Ah, the classics. By far it has to be To Kill a Mockingbird. It was the first time that I realized that books could “show” you things. That you could be so immersed into the words that it was as if you were walking in the character’s shoes. I loved it, and hated the injustices that I was shown.
Favorite book, I have several. I’m a moody reader; sometimes I love Phillipa Gregory, and other times she’s not smutty enough for me. So, my favorite book vacillates between Lord of Scoundrels (smutty well written awesomeness) and The Help. The Help is the latest book I’ve read that sucked me into the story and moved me as well as educated me. And there is always the classic epic romance, Outlander by Diana Gabaldon.
My favorite band? The Black Keys. But I feel with their latest megastar status, I should qualify that with I also love Audioslave, Azam Ali, Madeline Peyroux, Adele, Rodrigo y Gabriela, The Presidents of the United States, Cee Lo Green, Cake, Flogging Molly, Fiona Apple... 

6. Finally talk about your book. Obviously. What was difficult about writing it? Easy? Can you talk about your next project?
The most difficult thing about it was trying to figure out what in the world I was doing. It was the first manuscript that I’d finished and I had no formal training on how to craft a novel, so I winged it. I just wrote the progression of the characters moment by moment, unwrapping their emotional journey page by page. Then when I finished it, I was giddy for weeks that I’d finished it and I didn’t care how it read. But then reality hit, and I spent the next year editing and rewriting it. And THAT was hard. Rewrite a novel--five times--and you’ll learn a few things on novel writing. What was easy? The creative. The pouring myself a glass of whisky, turning on the music, and slipping back to Scotland. Though all in all, compared to my statistic class in college--it all was duck soup. :0)
The next project is very different from The Legend of Lady MacLaochVery different. The story takes place in Portland, Oregon, it’s about one man’s violent past and the loss of his first and only love. It’s a gritty, dark, fast, and redeeming love story that explores the question of first loves: what if your life moved in a way that brought you back together with the person you first gave your heart to? The novel is due out later this year and on Sunday I’ll be posting more about it on my blog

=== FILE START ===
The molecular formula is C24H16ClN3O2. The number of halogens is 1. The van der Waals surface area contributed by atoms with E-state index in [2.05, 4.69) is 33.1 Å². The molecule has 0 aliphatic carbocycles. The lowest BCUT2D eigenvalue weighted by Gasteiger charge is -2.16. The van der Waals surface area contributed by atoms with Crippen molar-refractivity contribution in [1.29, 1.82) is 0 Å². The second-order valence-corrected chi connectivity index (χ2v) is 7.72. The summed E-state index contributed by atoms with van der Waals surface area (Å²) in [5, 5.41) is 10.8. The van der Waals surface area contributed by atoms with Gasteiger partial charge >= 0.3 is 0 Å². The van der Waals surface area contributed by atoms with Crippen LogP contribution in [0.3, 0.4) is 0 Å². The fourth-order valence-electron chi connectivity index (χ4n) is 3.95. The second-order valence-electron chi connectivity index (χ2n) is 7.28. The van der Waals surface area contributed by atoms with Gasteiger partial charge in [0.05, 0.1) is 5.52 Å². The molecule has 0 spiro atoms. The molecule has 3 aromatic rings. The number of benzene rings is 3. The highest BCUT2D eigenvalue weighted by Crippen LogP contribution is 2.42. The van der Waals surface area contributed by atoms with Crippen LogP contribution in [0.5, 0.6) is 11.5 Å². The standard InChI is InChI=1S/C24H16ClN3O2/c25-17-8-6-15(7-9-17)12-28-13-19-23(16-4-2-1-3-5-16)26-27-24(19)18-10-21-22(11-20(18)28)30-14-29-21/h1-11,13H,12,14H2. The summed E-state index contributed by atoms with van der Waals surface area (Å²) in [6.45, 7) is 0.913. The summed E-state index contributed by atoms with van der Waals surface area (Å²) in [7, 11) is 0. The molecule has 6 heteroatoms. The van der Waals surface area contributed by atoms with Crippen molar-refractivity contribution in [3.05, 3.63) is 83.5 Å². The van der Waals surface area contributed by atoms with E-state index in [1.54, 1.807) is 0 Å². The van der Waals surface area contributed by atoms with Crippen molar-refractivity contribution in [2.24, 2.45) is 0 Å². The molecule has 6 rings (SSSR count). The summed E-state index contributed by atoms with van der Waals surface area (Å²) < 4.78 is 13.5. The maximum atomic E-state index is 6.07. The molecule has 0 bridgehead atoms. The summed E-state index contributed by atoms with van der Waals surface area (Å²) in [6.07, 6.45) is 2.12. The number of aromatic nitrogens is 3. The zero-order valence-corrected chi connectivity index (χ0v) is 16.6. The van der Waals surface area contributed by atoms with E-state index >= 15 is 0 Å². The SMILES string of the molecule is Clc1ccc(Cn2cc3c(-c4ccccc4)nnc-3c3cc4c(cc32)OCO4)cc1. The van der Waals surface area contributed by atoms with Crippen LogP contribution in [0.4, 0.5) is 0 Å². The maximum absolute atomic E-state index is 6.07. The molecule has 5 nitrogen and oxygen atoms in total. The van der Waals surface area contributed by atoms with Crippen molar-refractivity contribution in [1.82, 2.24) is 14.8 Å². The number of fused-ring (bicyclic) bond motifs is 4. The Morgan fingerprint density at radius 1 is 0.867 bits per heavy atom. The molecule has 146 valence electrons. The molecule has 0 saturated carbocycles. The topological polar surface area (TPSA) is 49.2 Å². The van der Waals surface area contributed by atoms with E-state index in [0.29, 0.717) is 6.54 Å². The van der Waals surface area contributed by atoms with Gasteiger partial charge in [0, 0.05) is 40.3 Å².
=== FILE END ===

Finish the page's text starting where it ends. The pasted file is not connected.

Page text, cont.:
Thanks again Kara for having me!!

And now, my review.

I’ve never been into reading books set in Scotland. But when I was approached to review this book, there was something about the blurb that really piqued my interest. I’m glad I took it on. It was a great book. I also want to note that historical romance is totally not my thing, but since there was a paranormal aspect, I figured I would give it a shot.

The setting of Scotland totally won me over. It was so atmospheric and the imagery was fabulous. I could picture all the green rolling hills, castles, and wonderful little walled gardens as if I was there myself.  The author did a great job of setting the scene.  I can tell she did her research as well with the talk of Scottish clans and the different types of plant life that grows in Scotland.

One thing I really loved about The Legend of Lady MacLaoch was the dialogue. I thought the way the Scottish dialects were written was absolutely brilliant. It only added to the overall atmosphere of the book, and I found myself really wanting to visit there and see the place for myself. Awesome job, Mrs. Banks.  I could not put this book down.